Thursday night I spent time reviewing resumes and portfolios at Oklahoma State University for the PRSSA students. I have to say I was quite impressed with their skills, ambition and willingness to take risks during tough economic times. Graduating seniors have been looking for jobs for a few months. However, they realize that they may need to take internships to tide themselves over until the economy turns around. I admire them for this, and wish them all the best of luck.
For those who are new to the social media revolution, Twitter is a social networking and micro-blogging service that allows its users to send and read other users’ updates (known as tweets), which are text-based posts of up to 140 characters in length. So are you still wondering what that means?
The debate has started about social media and its’ uses in public relations. An interesting blog post from Bill Sledzik entitled Are Social Media Changing the DNA of Public Relations offers one perspective. Whether we like it or not, the evolution of public relations is moving toward using social media as a communication tool to help create an online community for gaining immediate feedback.
This does not mean the fundamentals we learned in PR 101 are gone, just that our methods for communicating need to be modified to address emerging markets and strengthening relationships. Social media, including Twitter, is a trend that allows 24/7/365 access to your community and provides immediate feedback on ideas and information presented.
To help you get started on Twitter, take a look at the sites below.
· Social Media Start Kit — Twitter … Amber Naslund (@ambercadabra) does a great job introducing you to Twitter and terminology you’ll need to know.
· You’re on Twitter — Now What? … Valeria Maltoni (@conversationage) goes into more depth about Twitter and what it means.
· The Thoughtful User Guide — 14 Ways to Use Twitter Politely … Margaret Mason’s (@maggie) 14-point guide to improved tweets; there is Twitter etiquette to keep in mind.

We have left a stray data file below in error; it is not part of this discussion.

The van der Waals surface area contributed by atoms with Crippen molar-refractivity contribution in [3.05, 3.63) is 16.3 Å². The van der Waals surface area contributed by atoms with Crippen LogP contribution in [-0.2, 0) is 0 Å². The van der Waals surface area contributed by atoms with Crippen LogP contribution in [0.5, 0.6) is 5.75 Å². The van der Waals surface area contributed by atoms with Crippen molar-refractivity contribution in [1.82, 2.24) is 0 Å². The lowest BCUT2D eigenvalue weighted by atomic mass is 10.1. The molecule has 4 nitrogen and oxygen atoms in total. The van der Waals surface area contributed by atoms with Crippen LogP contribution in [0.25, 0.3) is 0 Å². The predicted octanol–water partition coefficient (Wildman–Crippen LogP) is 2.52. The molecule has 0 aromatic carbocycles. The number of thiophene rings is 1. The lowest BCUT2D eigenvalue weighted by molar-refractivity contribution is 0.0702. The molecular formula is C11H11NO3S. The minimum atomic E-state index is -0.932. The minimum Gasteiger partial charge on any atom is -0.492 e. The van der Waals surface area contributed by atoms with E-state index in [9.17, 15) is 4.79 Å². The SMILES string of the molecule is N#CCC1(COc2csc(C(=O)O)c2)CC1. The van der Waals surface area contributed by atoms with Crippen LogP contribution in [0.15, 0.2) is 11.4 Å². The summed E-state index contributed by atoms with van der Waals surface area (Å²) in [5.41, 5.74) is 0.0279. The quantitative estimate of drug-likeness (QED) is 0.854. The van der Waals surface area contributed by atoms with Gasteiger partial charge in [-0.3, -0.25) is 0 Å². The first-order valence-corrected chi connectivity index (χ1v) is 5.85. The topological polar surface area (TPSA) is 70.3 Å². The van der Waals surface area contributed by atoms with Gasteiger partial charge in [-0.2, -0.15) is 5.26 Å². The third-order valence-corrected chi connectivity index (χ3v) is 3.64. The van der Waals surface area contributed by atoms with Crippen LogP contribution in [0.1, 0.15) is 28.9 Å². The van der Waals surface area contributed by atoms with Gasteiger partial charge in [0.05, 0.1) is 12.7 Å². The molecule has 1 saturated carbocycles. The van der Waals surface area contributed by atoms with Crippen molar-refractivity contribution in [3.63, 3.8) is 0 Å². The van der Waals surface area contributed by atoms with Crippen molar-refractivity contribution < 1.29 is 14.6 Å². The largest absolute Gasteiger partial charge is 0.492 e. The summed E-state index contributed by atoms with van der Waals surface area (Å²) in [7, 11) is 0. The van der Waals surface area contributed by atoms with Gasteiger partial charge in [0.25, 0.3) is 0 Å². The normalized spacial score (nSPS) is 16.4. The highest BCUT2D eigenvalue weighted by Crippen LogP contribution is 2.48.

The best way to use Twitter is to jump in and get involved in conversations. See you in the Twitterverse.
For years, decades possibly, communications professionals have debated about whether or not one should pursue his or her Accredited in Public Relations (APR) is important to growth in our chosen field. In the interest of full disclosure, I should say that I am an APR so I am a bit biased about the process and whether or not it is needed. Following I initiate what I hope is an objective discussion of the certification.
While the Public Relations Society of America presents arguments as to why one should say “yes” to this decision, I somewhat disagree with the organization’s reasons. According to PRSA, accreditation defines the profession by:
1) Setting standards and recognizing the “science” of public relations
2) Legitimizing the profession and creating uniformity
3) Building accountability for ethical behavior and through legal knowledge
While I agree to an extent with PRSA’s case for why someone should pursue an APR, I also see that the true value in an APR is more hidden. Salary increases and professional recognition may occur, but I have found that is not necessarily the case everywhere. Perhaps it is a regional advantage for some. Tulsa has a proportionately high percentage of APRs in our PRSA membership but I have not found a single person who has benefited in overt professional recognition.
Statistically speaking, I don’t believe my experience is unusual in that my professional recognition or salary value has not increased due to the three letters which now appear after my name. Instead, I have found that my corporate credibility has improved. In a business setting where certifications are not usual, an APR provides the CEO and senior management with a unique look at my training.
While it does not replace the strong work ethic or exhibition of skills I must use every day, the APR certification does allow for a brief introduction of sorts with the management team. They see those letters and always ask what they mean. If nothing else, it allows me to educate and inform one of my key audiences about the communications profession and how a strategic program can help the business grow and achieve bottom line success. Ultimately, that’s all that matters in the corporate world.